Yet, it's her faith that is helping Valerie and her family. She became a 'believer' in 2013 and credits her faith for keeping her strong. "I wouldn't have been able to deal with this had I not been a believer. If you think about it, Simba's car was one of the only cars on the road that morning. It was God's will. Also, the support that we got was incredible. My family was not doing well financially and I often think that had it been me, they would be in so much debt right now. But because of the person Simba was, we have been supported financially and emotionally."
A case bungled?
Just days after the accident, police officials boasted that a case of culpable homicide had been laid against the driver of the other vehicle. Officials were quick to say that the long arm of the law would be in full effect and promised that justice would be served. But 69 days later there are still no answers for the Mhere and O'Bryan families. "There were no blood tests taken on the day of the accident. The driver of the other car had no injuries, but he was taken to hospital and that was the end of it. No statements have been taken from other witnesses and we haven't heard a thing since the day of the accident."
Just a week ago, police said they were still in the process of investigating the case and gathering statements. But the Mhere family say there have been whispers of a deal between the driver and the NPA. "We want closure. There's a lot of speculation and no communication. After I heard that the driver was a young guy, I thought that I didn't want him to go to jail. That he is young and made a mistake. But now, as time goes on and we hear talk of deals being struck without us being consulted, I do feel like there's no justice."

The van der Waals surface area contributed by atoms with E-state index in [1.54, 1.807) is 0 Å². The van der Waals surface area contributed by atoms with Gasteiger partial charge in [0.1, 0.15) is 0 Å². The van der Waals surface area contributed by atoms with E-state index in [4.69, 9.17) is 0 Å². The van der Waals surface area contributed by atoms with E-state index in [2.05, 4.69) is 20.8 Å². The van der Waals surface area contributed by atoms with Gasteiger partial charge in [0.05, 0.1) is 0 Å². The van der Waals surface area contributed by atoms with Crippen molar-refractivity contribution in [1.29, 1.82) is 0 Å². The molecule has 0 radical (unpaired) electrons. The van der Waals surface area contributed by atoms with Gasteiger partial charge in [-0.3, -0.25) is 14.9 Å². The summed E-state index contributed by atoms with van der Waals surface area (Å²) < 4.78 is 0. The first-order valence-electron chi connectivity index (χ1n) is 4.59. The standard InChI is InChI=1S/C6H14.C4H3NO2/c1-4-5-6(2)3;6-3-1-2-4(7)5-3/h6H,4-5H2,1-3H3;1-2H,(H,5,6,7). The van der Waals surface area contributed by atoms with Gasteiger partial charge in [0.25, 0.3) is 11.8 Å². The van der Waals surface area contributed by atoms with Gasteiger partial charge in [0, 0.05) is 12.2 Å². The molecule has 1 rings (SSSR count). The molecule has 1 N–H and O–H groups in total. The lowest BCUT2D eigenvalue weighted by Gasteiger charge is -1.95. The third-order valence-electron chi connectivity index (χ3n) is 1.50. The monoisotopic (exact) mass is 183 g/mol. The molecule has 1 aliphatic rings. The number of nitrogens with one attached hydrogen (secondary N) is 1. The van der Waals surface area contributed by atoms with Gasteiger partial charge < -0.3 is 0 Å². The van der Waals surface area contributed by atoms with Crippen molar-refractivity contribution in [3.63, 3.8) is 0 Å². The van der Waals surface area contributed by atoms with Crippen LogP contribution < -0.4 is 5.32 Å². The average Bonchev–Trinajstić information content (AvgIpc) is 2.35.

Initially, Simba's family were told that the driver wanted to meet with them to apologise. As a family they discussed it and eventually decided that they would welcome the apology. But that idea was quickly dismissed and they haven't heard anything since.
69 days and no signs of closure
Valerie finds herself in a conundrum. While she wants to mourn her brother and not waste energy on being angry, the lack of justice is a bitter pill to swallow. In the meantime, navigating through the darkness, Val is trying to remember the good times. "We shared a passion for sport. Simba was my biggest supporter and always cheered me on. And he loved shopping. He was more extreme than me... really, he could spend 30 minutes in the change room trying on a shirt," she laughs. It's the first time we get a glimpse of happiness from Valerie.
Just a week before Simba died, Val says that they were in the car when they passed the scene of an accident. She turned to him and said, "if you had to walk out the house and die in a car accident, would you be happy with the way your life was?" He didn't reply...
Meanwhile, the Metro Police's Edna Mamonyane admits that no blood tests were taken. She says that by the time police arrived on the scene, the driver had already been taken away by paramedics and therefore no blood was drawn. Regarding the witness statements, Mamonyane says that a statement was taken from Joseph Mhere, who was on the scene. She has appealed to other witnesses to come forward and give their statements. However, the onus is on members of the public to come forward and not for police to find them.